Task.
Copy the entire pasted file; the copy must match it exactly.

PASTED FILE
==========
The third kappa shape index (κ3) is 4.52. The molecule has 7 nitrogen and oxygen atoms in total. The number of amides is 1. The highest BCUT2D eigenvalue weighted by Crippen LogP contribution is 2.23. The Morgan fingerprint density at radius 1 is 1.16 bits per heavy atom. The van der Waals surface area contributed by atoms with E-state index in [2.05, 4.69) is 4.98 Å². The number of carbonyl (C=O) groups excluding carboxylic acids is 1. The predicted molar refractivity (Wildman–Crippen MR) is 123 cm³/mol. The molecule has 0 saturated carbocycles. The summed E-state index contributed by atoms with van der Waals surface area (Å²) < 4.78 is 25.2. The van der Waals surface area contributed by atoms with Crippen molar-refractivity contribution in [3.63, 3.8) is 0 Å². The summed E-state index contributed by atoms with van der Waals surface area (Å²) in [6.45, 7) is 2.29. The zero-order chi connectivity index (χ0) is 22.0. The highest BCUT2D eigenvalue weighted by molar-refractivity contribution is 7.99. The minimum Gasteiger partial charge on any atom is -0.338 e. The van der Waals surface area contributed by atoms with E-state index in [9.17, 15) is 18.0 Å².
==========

The third kappa shape index (κ3) is 4.52. The molecule has 7 nitrogen and oxygen atoms in total. The number of amides is 1. The highest BCUT2D eigenvalue weighted by Crippen LogP contribution is 2.23. The Morgan fingerprint density at radius 1 is 1.16 bits per heavy atom. The van der Waals surface area contributed by atoms with E-state index in [2.05, 4.69) is 4.98 Å². The number of carbonyl (C=O) groups excluding carboxylic acids is 1. The predicted molar refractivity (Wildman–Crippen MR) is 123 cm³/mol. The molecule has 0 saturated carbocycles. The summed E-state index contributed by atoms with van der Waals surface area (Å²) < 4.78 is 25.2. The van der Waals surface area contributed by atoms with Crippen molar-refractivity contribution in [3.63, 3.8) is 0 Å². The summed E-state index contributed by atoms with van der Waals surface area (Å²) in [6.45, 7) is 2.29. The zero-order chi connectivity index (χ0) is 22.0. The highest BCUT2D eigenvalue weighted by molar-refractivity contribution is 7.99. The minimum Gasteiger partial charge on any atom is -0.338 e. The van der Waals surface area contributed by atoms with E-state index in [9.17, 15) is 18.0 Å².